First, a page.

Robert Dugoni: True Fiction

Posted on June 7, 2017 in Guest Author Blog

My guest blogger this week is Robert Dugoni, bestselling author of 14 novels, including the current chart-topping Tracy Crosswhite series.

Bob Dugoni played an instrumental role in getting my debut novel, Perilous Judgment, to the finish line. I attended the Novel Writing Intensive in the fall of 2014 taught by him and Steven James, another national bestselling author. Both Bob and Steven elevated my grasp of story, and Bob made a critical plot recommendation that, for me, blew away the uncertainty I was battling at the time about how to engineer the story’s climactic events.

In today’s guest blog, Bob shares some important facts he uncovered while researching his next novel about the scourge of heroin addiction among today’s youth.

True Fiction

Robert Dugoni

The subject of my fifth Tracy Crosswhite novel, Close to Home, which comes out September 2017, is troubling, especially for parents.

I never fully understand the subject I am writing about until I have written the first draft of the novel. Often, my novels start with an idea spurred by a newspaper or magazine article. In this case, however, the idea came from real life.

In the year prior to writing Close to Home, I read of multiple students at a local high school dying of heroin overdoses, and I wondered how that could be happening in my suburban hometown. Heroin, when I was growing up, was a hardcore drug injected by the dregs of society. Not any longer, I learned.

The loss of a person so young is always tragic. The loss of that person, often after years of the torment heroin wreaks on the entire family, is shocking. As I researched this topic, I was surprised and dismayed to learn how heroin had become epidemic in this country. I never thought such could be one of the long-term and long-range ramifications of the legalization of marijuana, but it is.

I had no idea that the loss of the marijuana market had caused the Mexican, South American, and Chinese drug cartels to plow under their marijuana fields to plant poppies so they could flood the United States market with cheap and affordable heroin. This came at an unfortunate period in the United States, when so many people had become addicted to prescription opioids because of the over-prescribing of those drugs and misinformation spread by pharmaceutical companies.

While I don’t profess to know all about this mess, the substantial amount of information that I read in books and in newspaper and magazine articles, as well as conversations I’ve had with many intricately involved in treating those addictions, was sobering and frightening.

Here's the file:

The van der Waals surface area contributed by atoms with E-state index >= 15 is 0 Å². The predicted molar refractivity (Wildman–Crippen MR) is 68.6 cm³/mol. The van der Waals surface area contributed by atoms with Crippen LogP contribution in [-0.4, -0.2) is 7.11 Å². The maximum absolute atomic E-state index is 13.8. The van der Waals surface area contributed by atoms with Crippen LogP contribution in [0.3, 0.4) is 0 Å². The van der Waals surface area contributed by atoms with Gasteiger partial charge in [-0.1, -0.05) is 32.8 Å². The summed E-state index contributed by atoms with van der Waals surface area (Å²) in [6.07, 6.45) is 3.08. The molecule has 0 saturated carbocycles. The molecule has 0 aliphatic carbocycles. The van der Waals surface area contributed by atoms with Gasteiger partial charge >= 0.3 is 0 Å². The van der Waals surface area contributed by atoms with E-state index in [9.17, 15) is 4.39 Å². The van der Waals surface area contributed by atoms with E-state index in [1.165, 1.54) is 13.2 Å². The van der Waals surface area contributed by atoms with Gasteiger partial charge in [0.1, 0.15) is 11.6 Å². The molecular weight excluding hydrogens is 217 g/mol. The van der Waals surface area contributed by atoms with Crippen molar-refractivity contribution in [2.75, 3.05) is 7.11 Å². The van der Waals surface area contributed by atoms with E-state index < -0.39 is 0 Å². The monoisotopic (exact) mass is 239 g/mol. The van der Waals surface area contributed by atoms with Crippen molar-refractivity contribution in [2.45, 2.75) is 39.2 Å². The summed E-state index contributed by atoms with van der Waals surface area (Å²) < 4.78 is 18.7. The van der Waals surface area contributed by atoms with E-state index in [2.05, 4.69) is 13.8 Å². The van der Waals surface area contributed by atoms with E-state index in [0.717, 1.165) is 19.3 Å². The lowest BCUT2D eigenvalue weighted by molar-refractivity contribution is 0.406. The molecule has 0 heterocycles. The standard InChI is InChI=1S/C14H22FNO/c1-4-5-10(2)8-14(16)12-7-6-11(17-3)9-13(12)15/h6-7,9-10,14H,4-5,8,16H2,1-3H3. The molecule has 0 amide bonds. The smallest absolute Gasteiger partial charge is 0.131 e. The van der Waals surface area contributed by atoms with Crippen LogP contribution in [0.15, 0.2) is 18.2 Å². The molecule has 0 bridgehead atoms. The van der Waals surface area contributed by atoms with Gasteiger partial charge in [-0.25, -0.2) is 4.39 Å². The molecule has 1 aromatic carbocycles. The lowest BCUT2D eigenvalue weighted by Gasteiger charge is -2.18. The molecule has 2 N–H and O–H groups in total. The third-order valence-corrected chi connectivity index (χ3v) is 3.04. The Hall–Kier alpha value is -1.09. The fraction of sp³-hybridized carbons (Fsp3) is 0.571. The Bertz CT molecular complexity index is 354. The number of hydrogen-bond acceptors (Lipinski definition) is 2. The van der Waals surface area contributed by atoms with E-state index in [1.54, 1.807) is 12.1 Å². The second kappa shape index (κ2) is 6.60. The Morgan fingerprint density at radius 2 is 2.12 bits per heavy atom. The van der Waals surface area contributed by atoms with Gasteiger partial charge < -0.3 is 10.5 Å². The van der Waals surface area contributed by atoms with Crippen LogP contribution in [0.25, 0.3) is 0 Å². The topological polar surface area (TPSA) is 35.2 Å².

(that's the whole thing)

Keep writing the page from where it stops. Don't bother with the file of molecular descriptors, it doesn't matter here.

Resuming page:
I’d always believed heroin addicts were people living in rodent-infested apartments. The words that had the greatest impact on me during my research were those describing so many currently addicted as, “good kids from good families.”

So I had the genesis of my next novel, one I hope sheds some light on a topic that needs attention.

Seattle is currently debating opening treatment addiction facilities. The idea is both controversial and potentially expensive. The facility would be set up so that those addicted could receive treatment, including being injected with heroin. In Vancouver, these sites have reduced the number of overdose deaths dramatically, as well as the spread of infections and diseases that come with the use of shared needles. Would such sites be good for Seattle? Time will tell.

But something needs to be done and sooner rather than later. Good kids, from good families, are dying.

Robert Dugoni is the #1 Kindle bestselling and #1 Wall Street Journal bestselling author of The Tracy Crosswhite Series, including My Sister’s Grave, Her Final Breath, In the Clearing, and The Trapped Girl.

His books have twice been nominated for the International Thriller Award. He is also the author of the Edgar Award–nominated The 7th Canon; the New York Times bestselling David Sloane Series, which includes The Jury Master, Wrongful Death, Bodily Harm, Murder One, and The Conviction; the stand-alone novel Damage Control; and the nonfiction exposé The Cyanide Canary, a Washington Post Best Book of the Year selection.

Dugoni is a two-time nominee for the Harper Lee Award for Legal Fiction and the recipient of the Nancy Pearl Award for fiction. Visit his website at and follow him on Twitter @robertdugoni and on Facebook at